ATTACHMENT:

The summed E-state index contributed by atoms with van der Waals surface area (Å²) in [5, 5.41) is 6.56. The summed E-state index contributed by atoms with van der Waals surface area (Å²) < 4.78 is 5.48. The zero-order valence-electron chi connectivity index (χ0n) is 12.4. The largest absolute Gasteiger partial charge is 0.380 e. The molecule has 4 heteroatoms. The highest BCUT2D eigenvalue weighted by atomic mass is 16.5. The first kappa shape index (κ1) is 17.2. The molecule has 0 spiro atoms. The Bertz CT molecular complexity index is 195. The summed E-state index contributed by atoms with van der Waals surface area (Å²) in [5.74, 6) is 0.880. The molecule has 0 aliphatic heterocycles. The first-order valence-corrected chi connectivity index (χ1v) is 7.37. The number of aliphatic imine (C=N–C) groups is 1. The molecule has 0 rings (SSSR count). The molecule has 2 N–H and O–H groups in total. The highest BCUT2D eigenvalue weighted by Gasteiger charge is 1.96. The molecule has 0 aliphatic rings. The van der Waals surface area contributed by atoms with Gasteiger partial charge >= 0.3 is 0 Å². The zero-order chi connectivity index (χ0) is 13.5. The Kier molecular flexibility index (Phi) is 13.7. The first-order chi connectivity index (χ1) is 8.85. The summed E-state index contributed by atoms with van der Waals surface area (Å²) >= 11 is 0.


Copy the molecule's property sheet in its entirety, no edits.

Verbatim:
The summed E-state index contributed by atoms with van der Waals surface area (Å²) in [5, 5.41) is 6.56. The summed E-state index contributed by atoms with van der Waals surface area (Å²) < 4.78 is 5.48. The zero-order valence-electron chi connectivity index (χ0n) is 12.4. The largest absolute Gasteiger partial charge is 0.380 e. The molecule has 4 heteroatoms. The highest BCUT2D eigenvalue weighted by atomic mass is 16.5. The first kappa shape index (κ1) is 17.2. The molecule has 0 spiro atoms. The Bertz CT molecular complexity index is 195. The summed E-state index contributed by atoms with van der Waals surface area (Å²) in [5.74, 6) is 0.880. The molecule has 0 aliphatic heterocycles. The first-order valence-corrected chi connectivity index (χ1v) is 7.37. The number of aliphatic imine (C=N–C) groups is 1. The molecule has 0 rings (SSSR count). The molecule has 2 N–H and O–H groups in total. The highest BCUT2D eigenvalue weighted by Gasteiger charge is 1.96. The molecule has 0 aliphatic rings. The van der Waals surface area contributed by atoms with Gasteiger partial charge >= 0.3 is 0 Å². The zero-order chi connectivity index (χ0) is 13.5. The Kier molecular flexibility index (Phi) is 13.7. The first-order chi connectivity index (χ1) is 8.85. The summed E-state index contributed by atoms with van der Waals surface area (Å²) >= 11 is 0.